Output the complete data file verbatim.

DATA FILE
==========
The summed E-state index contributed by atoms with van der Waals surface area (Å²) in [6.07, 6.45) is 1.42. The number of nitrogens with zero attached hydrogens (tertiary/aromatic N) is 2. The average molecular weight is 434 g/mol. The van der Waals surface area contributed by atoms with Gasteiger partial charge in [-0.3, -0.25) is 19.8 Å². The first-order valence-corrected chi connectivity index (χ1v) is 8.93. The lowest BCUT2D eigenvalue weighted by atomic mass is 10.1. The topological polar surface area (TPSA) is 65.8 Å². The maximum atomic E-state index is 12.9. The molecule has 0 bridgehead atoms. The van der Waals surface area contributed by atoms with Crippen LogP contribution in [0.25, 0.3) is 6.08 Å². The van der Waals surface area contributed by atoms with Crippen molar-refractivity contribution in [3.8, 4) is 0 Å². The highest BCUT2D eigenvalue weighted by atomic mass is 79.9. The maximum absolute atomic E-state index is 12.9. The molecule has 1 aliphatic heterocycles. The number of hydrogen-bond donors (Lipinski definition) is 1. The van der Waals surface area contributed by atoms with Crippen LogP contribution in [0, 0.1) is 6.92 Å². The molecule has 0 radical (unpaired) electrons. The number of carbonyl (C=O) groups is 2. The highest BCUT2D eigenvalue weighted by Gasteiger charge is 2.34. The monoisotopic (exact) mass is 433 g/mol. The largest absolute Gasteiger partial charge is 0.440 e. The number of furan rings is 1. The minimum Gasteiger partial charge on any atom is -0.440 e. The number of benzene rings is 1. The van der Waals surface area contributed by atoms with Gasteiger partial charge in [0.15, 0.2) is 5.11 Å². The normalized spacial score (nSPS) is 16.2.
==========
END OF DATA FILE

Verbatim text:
The summed E-state index contributed by atoms with van der Waals surface area (Å²) in [6.07, 6.45) is 1.42. The number of nitrogens with zero attached hydrogens (tertiary/aromatic N) is 2. The average molecular weight is 434 g/mol. The van der Waals surface area contributed by atoms with Gasteiger partial charge in [-0.3, -0.25) is 19.8 Å². The first-order valence-corrected chi connectivity index (χ1v) is 8.93. The lowest BCUT2D eigenvalue weighted by atomic mass is 10.1. The topological polar surface area (TPSA) is 65.8 Å². The maximum atomic E-state index is 12.9. The molecule has 0 bridgehead atoms. The van der Waals surface area contributed by atoms with Crippen LogP contribution in [0.25, 0.3) is 6.08 Å². The van der Waals surface area contributed by atoms with Crippen molar-refractivity contribution in [3.8, 4) is 0 Å². The highest BCUT2D eigenvalue weighted by atomic mass is 79.9. The maximum absolute atomic E-state index is 12.9. The molecule has 1 aliphatic heterocycles. The number of hydrogen-bond donors (Lipinski definition) is 1. The van der Waals surface area contributed by atoms with Crippen LogP contribution in [0, 0.1) is 6.92 Å². The molecule has 0 radical (unpaired) electrons. The number of carbonyl (C=O) groups is 2. The highest BCUT2D eigenvalue weighted by Gasteiger charge is 2.34. The monoisotopic (exact) mass is 433 g/mol. The largest absolute Gasteiger partial charge is 0.440 e. The number of furan rings is 1. The minimum Gasteiger partial charge on any atom is -0.440 e. The number of benzene rings is 1. The van der Waals surface area contributed by atoms with Gasteiger partial charge in [0.15, 0.2) is 5.11 Å². The normalized spacial score (nSPS) is 16.2.